Fun facts about Dave(y) Johnson:

-Davey was born in Orlando, FL, and briefly attended Texas A & M University before signing with the Orioles in 1962.

-He debuted with the O's in the 1965 season at age 22. Early the following season, they traded starting second baseman Jerry Adair to clear the way for Johnson.

-Was an All-Star for the first of four seasons in 1968, and won the first of three straight Gold Gloves the following year.

-Starred in the 1970 postseason, batting .364 with two homers in a three-game ALCS sweep of the Twins and adding a .313 mark with a .476 on-base percentage in the World Series victory over the Reds.

-His finest season in Baltimore came in 1971, when he hit .282 with 18 home runs and 72 RBI.

-After slumping badly in 1972, he was traded to the Braves to make way for the younger Bobby Grich. Davey's first season in Atlanta was remarkable, as he broke Rogers Hornsby's 50-year-old record for home runs by a second baseman, walloping 43 and joining Hank Aaron and Darrell Evans as the first trio of teammates to top 40 homers in a season. He was named Comeback Player of the Year in the N. L.

-Spent 1975 and 1976 in Japan with the Yomiuri Giants, where he was chosen by revered manager Shigeo Nagashima as the first foreign player on the team in nearly a decade. For much of his time with the Giants, he battled injuries as well as his manager and teammates. Despite hitting 26 homers in 1976, winning a Gold Glove, and spurring a worst-to-first season for his club, he was essentially blackballed from the league after feuding with Nagashima and refusing a pay cut.

-Returned to the U.S. and played well in 1977 and 1978 in reserve duty for the Phillies and Cubs. Finished his playing career with a .261 average, 136 home runs, and 609 in parts of 13 seasons.

-Was a successful manager for the Mets (1984-1990), Reds (1993-1995), Orioles (1996-1997), and Dodgers (1999-2000), finishing first or second in 11 of his 12 full seasons. His greatest triumph came in 1986, as he led the Mets to a 108-54 record and a thrilling World Series win over the Red Sox. He often clashed with ownership, leading to his frequent departures from clubs.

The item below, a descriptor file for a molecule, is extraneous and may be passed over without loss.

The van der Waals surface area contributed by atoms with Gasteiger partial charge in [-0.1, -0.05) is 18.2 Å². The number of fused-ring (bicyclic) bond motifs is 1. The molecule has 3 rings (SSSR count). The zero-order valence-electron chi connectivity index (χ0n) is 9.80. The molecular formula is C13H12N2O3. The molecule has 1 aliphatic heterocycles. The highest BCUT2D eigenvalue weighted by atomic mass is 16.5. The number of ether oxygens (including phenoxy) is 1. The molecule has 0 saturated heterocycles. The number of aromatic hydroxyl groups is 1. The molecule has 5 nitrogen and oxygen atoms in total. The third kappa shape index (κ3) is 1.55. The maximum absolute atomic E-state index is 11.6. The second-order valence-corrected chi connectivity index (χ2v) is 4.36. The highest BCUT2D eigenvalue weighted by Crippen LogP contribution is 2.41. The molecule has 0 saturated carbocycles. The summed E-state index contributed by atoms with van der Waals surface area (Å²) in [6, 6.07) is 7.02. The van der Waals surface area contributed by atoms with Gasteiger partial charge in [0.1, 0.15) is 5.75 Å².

-Since his major league managerial career ended, Davey has been active with USA Baseball, managing America's teams in the 2005 and 2007 Baseball World Cups (winning the crown in the latter by toppling Cuba), the 2008 Summer Olympics (bronze medal), and 2009 World Baseball Classic. He is currently a senior advisor for the Washington Nationals.
#473 Orioles Rookie Stars: Paul Blair and Dave Johnson (back)

Tuesday, February 16, 2010

#410 Luis Aparicio

#410 Luis Aparicio
In keeping with this week's trend of Class of 1984 Hall of Famers with solid nicknames, today brings "Little Looie". The half-obscured patch on his left sleeve was worn by the Orioles in 1964 to commemorate the sesquicentennial (that's 150th) anniversary of the Star Spangled Banner, which was written by Francis Scott Key in 1814 during the British bombardment of Baltimore's Fort McHenry. Nothing like a little history lesson with your baseball card blog reading, huh?

Fun facts about Luis Aparicio:

-Luis was born in Maracaibo, Venezuela, and signed with the White Sox in 1954. His father Luis Sr. and his uncle Ernesto were well-known infielders in their home country.

-At age 22, he began the 1956 season as Chicago's starting shortstop and became the first foreign-born player to win the American League Rookie of the Year award. That year he hit .266 and led the league in steals with 21; it was the first of nine consecutive seasons that he would be the stolen base king.

-Was an All-Star in ten different seasons and also won nine Gold Gloves.

-In 1959, he sparked the "Go-Go Sox" with 56 steals in addition to his flashy defense, and finished second in MVP voting to his double play partner Nellie Fox. The two were good friends off the field, and Luis named his son after Nellie.

-Despite Aparicio's strong performance in the 1959 World Series (8-for-26 [.308]), Chicago was bested by the Dodgers in six games.

-Was traded to the Orioles in a six-player deal prior to the 1963 season. The swap involved another former Rookie of the Year (Ron Hansen) and a fellow future Hall of Famer (Hoyt Wilhelm).

-Spent five years with the O's, winning a World Championship with them in 1966. That season he hit .276 with 25 swipes and a career-high 25 doubles and finished ninth in MVP balloting.

-Returned to Chicago in another six-player trade in November 1967. Spent only three seasons with the Pale Hose the second time around but posted the two highest single-season batting averages of his career despite being in his mid-thirties (.280 in 1969 and .313 in 1970).